Review: Oneup Components’ Wallet-Friendly One-by Hack
Oneup Components' 42-tooth cog – a less expensive alternative to SRAM's XX1
This story originally ran in the June issue of Bike. To subscribe to the digital edition, click here.
SRAM’s 1 x 11 drivetrains have gained steady ground for their unprecedented gear range and simplicity, while practically eliminating dropped chains. The only fly in the ointment? Cost. At $1,250 for X01, a lot of riders haven’t made the single-ring leap. Enter this gizmo from OneUp Components.
Ditch the 17-tooth cog on your 10-speed cassette, replace it with OneUp’s 42-tooth cog ($100), pair it with one of the many “narrow-wide” chainrings on the market ($60 to $80) and–voilá–you now have a 10-speed, single-ring drivetrain with 90 percent of XX1 and X01’s gear range, for about 12 percent of the cost.
We built ours with a Race Face Narrow Wide chainring, Shimano XT cassette, XT Shadow Plus rear derailleur and SLX shifters. Installation is a cinch, although I had to remove the washer on the derailleur’s B-tension screw in order to get the pulley to clear the 42-tooth cog.
Still, I had my doubts–you’re taking parts and demanding they do things they were never designed to do. Surprisingly, it still works pretty well. The XT derailleur consistently made clean jumps between first and second gears. OneUp machined 12 shift ramps into its cog to help up and downshifts. Shifting across the entire cluster, however, wasn’t as fast; maxing the hell out of that B-tension screw is to blame.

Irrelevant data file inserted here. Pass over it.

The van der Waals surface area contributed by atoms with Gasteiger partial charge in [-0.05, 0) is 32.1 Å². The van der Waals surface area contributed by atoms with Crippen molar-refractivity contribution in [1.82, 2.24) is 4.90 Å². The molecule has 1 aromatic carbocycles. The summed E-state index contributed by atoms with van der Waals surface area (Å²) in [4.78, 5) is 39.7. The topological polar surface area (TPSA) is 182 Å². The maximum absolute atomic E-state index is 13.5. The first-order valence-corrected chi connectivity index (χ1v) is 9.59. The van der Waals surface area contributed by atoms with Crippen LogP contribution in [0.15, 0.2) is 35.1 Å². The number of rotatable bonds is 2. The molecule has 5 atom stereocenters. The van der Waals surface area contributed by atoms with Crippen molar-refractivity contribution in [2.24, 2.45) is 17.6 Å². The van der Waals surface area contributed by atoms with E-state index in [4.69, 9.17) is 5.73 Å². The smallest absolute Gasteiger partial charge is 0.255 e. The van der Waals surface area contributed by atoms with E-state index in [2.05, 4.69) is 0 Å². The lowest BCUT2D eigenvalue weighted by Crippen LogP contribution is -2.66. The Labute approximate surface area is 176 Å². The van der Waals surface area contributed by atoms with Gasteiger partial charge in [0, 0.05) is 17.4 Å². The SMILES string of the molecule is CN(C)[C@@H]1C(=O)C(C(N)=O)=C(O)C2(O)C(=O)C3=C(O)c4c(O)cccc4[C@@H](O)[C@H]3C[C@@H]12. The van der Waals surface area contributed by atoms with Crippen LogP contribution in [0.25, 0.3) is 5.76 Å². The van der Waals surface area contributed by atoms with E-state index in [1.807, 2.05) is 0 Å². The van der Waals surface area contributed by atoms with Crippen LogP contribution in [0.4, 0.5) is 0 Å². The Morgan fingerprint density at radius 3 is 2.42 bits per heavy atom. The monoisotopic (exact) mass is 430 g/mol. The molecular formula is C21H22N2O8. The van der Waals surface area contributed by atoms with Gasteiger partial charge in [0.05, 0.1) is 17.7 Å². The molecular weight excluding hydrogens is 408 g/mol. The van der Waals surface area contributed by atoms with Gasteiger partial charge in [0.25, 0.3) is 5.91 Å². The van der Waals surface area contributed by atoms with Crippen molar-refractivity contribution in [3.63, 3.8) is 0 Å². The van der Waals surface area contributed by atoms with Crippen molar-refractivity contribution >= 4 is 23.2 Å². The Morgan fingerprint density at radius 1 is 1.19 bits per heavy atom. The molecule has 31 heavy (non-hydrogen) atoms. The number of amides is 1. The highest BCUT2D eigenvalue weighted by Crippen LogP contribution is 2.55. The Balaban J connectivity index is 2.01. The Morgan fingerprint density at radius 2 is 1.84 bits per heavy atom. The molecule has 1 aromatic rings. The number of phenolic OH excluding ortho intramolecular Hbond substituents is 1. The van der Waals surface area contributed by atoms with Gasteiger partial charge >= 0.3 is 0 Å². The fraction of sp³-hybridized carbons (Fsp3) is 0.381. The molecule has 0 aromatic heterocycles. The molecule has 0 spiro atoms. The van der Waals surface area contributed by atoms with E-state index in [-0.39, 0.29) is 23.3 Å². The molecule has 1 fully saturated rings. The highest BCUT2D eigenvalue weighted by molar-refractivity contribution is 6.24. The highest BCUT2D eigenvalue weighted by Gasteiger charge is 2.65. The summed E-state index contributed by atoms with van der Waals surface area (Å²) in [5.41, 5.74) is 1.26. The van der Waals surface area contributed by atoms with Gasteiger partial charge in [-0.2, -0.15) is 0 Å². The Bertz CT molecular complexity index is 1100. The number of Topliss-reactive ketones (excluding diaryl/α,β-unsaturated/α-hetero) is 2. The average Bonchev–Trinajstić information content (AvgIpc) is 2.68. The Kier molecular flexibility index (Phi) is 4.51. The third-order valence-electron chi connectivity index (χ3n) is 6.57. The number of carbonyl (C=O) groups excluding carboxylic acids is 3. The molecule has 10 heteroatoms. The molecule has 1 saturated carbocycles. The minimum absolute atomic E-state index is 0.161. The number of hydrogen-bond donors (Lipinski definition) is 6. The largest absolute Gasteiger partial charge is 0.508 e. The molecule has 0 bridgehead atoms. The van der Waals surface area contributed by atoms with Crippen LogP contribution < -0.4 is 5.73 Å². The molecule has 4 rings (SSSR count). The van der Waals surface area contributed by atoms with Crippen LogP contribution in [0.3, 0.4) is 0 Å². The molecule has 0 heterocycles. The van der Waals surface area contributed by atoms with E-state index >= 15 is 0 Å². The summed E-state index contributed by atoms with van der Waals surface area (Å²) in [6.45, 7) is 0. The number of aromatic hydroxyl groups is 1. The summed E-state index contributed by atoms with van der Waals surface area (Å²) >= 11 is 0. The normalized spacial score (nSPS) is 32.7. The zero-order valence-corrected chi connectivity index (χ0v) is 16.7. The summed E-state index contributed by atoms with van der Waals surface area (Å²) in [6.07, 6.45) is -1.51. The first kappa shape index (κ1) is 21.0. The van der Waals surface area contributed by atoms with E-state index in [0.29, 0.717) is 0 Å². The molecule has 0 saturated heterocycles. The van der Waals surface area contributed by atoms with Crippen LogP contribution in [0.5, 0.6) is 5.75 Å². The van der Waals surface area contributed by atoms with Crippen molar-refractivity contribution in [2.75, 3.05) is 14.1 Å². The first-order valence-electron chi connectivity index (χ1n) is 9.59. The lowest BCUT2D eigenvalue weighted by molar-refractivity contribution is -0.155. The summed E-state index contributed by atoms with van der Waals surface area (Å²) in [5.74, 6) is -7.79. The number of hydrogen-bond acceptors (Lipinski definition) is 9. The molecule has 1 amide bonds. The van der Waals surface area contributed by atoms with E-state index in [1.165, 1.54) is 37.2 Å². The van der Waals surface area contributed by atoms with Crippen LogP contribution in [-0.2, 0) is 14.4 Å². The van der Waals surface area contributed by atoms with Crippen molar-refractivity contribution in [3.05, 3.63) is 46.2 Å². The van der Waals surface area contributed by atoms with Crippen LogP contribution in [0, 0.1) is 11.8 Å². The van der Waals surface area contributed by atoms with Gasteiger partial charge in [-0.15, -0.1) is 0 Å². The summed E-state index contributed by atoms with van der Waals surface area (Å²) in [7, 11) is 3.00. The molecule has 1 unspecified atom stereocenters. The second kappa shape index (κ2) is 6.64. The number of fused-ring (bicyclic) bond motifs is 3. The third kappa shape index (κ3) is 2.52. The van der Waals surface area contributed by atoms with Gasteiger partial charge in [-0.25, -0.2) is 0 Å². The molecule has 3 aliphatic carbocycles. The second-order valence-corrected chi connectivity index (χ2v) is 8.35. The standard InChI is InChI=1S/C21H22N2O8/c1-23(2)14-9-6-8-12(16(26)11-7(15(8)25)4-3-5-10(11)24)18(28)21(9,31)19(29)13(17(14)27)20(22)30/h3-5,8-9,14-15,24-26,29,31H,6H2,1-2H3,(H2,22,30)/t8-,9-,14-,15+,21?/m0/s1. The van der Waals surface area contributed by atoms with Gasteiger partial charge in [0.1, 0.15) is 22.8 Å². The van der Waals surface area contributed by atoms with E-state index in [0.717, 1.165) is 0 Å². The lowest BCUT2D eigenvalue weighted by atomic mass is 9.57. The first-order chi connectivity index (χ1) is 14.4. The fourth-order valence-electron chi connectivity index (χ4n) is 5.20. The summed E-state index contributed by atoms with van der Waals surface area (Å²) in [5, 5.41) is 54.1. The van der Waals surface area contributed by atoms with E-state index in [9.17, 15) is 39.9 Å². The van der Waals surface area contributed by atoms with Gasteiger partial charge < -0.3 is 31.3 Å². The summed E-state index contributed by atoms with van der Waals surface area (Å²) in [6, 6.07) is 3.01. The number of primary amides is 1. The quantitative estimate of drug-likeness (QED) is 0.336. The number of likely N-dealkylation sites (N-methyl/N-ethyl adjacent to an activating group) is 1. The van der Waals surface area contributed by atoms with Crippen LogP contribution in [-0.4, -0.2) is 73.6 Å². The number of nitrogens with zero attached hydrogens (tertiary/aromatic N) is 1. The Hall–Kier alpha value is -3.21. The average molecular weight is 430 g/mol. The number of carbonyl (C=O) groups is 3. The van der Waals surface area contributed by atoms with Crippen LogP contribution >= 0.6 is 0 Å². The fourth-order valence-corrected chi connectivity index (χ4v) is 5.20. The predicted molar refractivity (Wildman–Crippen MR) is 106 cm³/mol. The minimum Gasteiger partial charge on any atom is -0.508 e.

The spacing between the first and sixth gears is identical on both systems. Removing the 17-tooth cog with the OneUp, however, creates an awkward gap between the 15- and 19-tooth cog, which is annoying on flat sections of trail. It’s not a horrible tradeoff, but you get more evenly spaced gearing with SRAM’s 11-speed 10×42 cassette.
The OneUp is made of 7075-T6 aluminum–not the most robust material in this application, but you don’t need to saw away in the granny gear for miles on end, so wear is less of an issue than expected. It features wide spline tabs, which prevented gouging on my freehub body. My 10-speed XT chain held up fine, but I have greater confidence in the SRAM 11-speed chain, which is reinforced for one-by service. Speaking of chains, I never dropped mine. Credit here goes to the direct-mount Race Face ring, which is also available in a 104 BCD version.
The OneUp cog is no replacement for SRAM’s drivetrains, which bang off faster and more solid shifts. It’s a night and day difference. But most of us aren’t made of dollar bills and gold dust, so if you’re on a budget, you’d be crazy not to give the OneUp a go.
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